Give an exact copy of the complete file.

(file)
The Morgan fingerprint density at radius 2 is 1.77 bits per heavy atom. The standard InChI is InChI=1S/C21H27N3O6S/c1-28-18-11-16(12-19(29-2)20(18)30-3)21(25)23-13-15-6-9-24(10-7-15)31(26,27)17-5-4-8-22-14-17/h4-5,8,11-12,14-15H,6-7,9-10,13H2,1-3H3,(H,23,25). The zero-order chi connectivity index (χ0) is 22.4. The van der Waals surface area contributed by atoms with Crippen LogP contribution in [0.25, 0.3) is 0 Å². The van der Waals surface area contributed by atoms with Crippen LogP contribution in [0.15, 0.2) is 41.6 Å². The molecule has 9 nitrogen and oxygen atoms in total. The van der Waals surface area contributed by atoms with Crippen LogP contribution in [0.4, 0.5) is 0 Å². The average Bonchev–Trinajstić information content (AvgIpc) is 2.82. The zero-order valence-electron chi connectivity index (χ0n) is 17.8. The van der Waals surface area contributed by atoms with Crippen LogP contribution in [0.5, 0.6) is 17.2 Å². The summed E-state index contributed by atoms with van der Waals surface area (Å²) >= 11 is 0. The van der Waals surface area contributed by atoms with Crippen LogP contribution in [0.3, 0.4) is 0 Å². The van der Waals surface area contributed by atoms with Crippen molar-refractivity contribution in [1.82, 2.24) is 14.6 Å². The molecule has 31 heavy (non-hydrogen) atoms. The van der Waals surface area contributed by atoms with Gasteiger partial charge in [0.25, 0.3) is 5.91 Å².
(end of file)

The Morgan fingerprint density at radius 2 is 1.77 bits per heavy atom. The standard InChI is InChI=1S/C21H27N3O6S/c1-28-18-11-16(12-19(29-2)20(18)30-3)21(25)23-13-15-6-9-24(10-7-15)31(26,27)17-5-4-8-22-14-17/h4-5,8,11-12,14-15H,6-7,9-10,13H2,1-3H3,(H,23,25). The zero-order chi connectivity index (χ0) is 22.4. The van der Waals surface area contributed by atoms with Crippen LogP contribution in [0.25, 0.3) is 0 Å². The van der Waals surface area contributed by atoms with Crippen LogP contribution in [0.15, 0.2) is 41.6 Å². The molecule has 9 nitrogen and oxygen atoms in total. The van der Waals surface area contributed by atoms with Crippen LogP contribution in [0.4, 0.5) is 0 Å². The average Bonchev–Trinajstić information content (AvgIpc) is 2.82. The zero-order valence-electron chi connectivity index (χ0n) is 17.8. The van der Waals surface area contributed by atoms with Crippen LogP contribution in [0.5, 0.6) is 17.2 Å². The summed E-state index contributed by atoms with van der Waals surface area (Å²) >= 11 is 0. The van der Waals surface area contributed by atoms with Crippen LogP contribution in [0.3, 0.4) is 0 Å². The van der Waals surface area contributed by atoms with Crippen molar-refractivity contribution in [1.82, 2.24) is 14.6 Å². The molecule has 31 heavy (non-hydrogen) atoms. The van der Waals surface area contributed by atoms with Gasteiger partial charge in [0.25, 0.3) is 5.91 Å².